Epigenetic tags may not be passed from generation to generation, but research is unveiling new avenues to assess disease and the aging process.
What there is to know:
About a decade ago, research seemed to show evidence for transgenerational epigenetic inheritance, or the idea that the marks on genes that people acquire during disasters, like starvation, could be passed on to their children.
However, there has not been convincing evidence overall that the epigenome is passed from generation to generation, at least in humans; now epigeneticists view the epigenome as a means by which genes adapt to unpredictable environments rather than a means by which the environment acts directly on genes.
Rather, the research focuses on studying epigenetic marks like DNA methylation to learn more about the pathophysiology of disease and to help create epigenetic clocks that can estimate the biological age of different tissues in the body.
Epigeneticist Jonathan Mill, PhD, is working with a team from the University of Exeter in the UK to create an epigenetic clock in the brain. They identified differences in DNA methylation between individuals with and without dementia, which could be used to guide diagnostics and treatment.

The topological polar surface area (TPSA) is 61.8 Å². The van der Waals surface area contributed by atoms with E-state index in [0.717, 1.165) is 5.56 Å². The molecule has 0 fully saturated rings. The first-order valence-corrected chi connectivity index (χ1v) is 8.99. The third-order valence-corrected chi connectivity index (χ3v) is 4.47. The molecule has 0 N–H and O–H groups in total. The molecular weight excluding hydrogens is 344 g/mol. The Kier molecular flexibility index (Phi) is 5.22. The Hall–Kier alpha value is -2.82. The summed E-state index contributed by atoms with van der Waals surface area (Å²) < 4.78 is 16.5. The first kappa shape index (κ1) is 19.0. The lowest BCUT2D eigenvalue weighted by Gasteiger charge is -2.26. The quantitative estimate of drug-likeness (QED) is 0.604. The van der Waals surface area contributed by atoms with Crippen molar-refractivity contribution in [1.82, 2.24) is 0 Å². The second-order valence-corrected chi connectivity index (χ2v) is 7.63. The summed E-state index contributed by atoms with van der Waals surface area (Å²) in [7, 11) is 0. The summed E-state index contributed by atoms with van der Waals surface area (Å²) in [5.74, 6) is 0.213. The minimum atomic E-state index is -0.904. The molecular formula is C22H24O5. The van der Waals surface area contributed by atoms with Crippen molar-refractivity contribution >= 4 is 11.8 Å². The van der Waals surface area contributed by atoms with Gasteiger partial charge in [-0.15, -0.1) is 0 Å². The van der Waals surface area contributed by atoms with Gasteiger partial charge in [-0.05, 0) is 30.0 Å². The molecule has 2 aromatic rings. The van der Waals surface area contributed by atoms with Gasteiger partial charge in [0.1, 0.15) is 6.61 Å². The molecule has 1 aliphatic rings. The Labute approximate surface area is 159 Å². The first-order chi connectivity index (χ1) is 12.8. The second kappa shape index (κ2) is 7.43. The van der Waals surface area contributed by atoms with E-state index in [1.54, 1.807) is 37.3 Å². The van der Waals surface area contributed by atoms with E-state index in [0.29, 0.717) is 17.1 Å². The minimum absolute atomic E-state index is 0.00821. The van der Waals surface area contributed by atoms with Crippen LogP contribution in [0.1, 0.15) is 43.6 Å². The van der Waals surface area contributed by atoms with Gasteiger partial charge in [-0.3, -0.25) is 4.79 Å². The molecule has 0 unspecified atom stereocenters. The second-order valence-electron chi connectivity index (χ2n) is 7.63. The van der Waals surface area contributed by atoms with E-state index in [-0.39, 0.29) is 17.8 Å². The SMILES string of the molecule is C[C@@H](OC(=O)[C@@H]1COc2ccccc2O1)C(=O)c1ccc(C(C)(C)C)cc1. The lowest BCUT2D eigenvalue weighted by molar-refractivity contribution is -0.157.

Epigenome mapping is also becoming more accessible, and technology from Oxford Nanopore Technologies can measure methyl bases in addition to the four nucleotides of DNA so that genome sequencing and epigenome sequencing can be performed simultaneously.
This is a summary of the article “Epigenetics, the little-known science that could shed new light on aging”, published by The Guardian October 10. The full article is available at theguardian.com.
Follow Medscape on Facebook, Twitter, Instagram and YouTube.